Heads-up play began with the following chip counts:

Tony G    1,150,000
J.C. Tran    780,000

The chip leader held on and played strong for awhile, though Tran found an opportunity to gain a significant advantage at one point, which changed the direction of the heads-up action. Tony G made an initial raise with {8-Spades}{6-Spades}, and Tran called with {10-Hearts}{8-Clubs} to see the flop of {10-Diamonds}{Q-Hearts}{6-Diamonds}. Betting occurred, then the turn brought a {Q-Spades}. Tony G led out with the betting again, but when Tran raised it up to 260K, Tony G folded and gave the chip lead over to Tran, who then sat with 1,140,000.

The final hand came when Tran and Tony G went to see a cheap flop together. It came {5-Diamonds}{7-Hearts}{6-Hearts}, to which Tony G checked. Tran put out a bet, but Tony G came over the top with an all-in raise holding {K-Spades}{8-Diamonds} for the straight draw. Tran called with {9-Clubs}{7-Diamonds} and top pair. The turn came a {J-Clubs}, which didn’t help the all-in player, and the {2-Spades} on the river sealed the deal. Tony G was forced to accept the position of runner-up in the tournament, and he received $150,000 for it.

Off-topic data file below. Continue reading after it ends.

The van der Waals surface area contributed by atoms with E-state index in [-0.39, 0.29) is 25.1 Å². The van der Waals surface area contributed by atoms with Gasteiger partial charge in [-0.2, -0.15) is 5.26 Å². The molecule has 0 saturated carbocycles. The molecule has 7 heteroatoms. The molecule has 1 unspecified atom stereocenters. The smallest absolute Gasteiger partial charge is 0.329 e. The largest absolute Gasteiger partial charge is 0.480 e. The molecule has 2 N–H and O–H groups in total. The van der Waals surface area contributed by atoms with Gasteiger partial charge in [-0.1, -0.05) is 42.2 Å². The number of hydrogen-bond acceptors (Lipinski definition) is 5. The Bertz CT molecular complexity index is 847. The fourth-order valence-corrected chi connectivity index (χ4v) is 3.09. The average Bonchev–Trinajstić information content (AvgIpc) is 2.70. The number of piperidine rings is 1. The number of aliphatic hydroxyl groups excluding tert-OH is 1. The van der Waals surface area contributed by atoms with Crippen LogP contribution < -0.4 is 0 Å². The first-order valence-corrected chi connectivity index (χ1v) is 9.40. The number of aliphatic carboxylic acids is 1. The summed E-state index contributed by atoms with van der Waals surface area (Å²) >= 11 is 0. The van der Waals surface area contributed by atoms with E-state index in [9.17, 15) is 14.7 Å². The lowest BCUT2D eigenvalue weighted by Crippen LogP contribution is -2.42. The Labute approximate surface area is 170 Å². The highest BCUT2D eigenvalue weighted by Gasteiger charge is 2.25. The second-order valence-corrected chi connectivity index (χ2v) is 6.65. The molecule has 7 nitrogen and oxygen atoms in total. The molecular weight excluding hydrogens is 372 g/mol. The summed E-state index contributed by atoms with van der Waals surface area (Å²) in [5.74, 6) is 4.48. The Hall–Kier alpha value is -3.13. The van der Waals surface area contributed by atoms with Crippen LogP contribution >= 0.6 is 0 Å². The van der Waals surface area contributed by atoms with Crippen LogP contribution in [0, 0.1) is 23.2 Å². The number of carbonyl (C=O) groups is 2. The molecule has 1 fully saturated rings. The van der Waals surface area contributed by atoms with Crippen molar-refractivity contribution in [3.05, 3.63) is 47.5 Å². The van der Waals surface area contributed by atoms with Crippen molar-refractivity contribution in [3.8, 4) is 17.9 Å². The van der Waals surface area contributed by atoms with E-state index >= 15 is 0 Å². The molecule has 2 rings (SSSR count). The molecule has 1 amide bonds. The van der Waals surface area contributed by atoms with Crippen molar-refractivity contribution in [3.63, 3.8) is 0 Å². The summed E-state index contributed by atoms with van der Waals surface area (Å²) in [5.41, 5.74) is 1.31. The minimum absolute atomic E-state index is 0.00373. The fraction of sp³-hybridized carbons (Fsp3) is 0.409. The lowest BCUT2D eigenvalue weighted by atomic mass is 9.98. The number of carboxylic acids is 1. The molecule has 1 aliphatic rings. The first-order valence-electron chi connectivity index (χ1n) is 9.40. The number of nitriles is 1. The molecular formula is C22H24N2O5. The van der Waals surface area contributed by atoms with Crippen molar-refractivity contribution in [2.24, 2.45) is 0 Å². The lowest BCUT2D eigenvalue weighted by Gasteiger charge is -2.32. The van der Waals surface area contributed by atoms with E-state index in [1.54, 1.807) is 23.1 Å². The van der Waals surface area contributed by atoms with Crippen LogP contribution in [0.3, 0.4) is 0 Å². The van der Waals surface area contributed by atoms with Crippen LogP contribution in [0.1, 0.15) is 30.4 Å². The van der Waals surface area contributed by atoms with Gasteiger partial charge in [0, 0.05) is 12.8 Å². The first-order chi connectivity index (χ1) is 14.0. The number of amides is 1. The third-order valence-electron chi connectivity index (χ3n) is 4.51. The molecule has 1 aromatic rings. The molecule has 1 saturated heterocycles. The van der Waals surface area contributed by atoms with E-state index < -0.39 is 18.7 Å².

As Tony G wrote in his blog, summing up the experience from his point of view, “This is one tournament I want so badly to win and look forward to playing in and I managed to make the final table again, the second year in a row, and played my heart out to take second place to J.C. Tran. It just wasn’t meant to be this time, J.C. played too good and the cards weren’t there for me.”

J.C. Tran claimed the title of PartyPoker Premier League champion, another title to add to his list of accomplishments, and the $300,000 first place prize.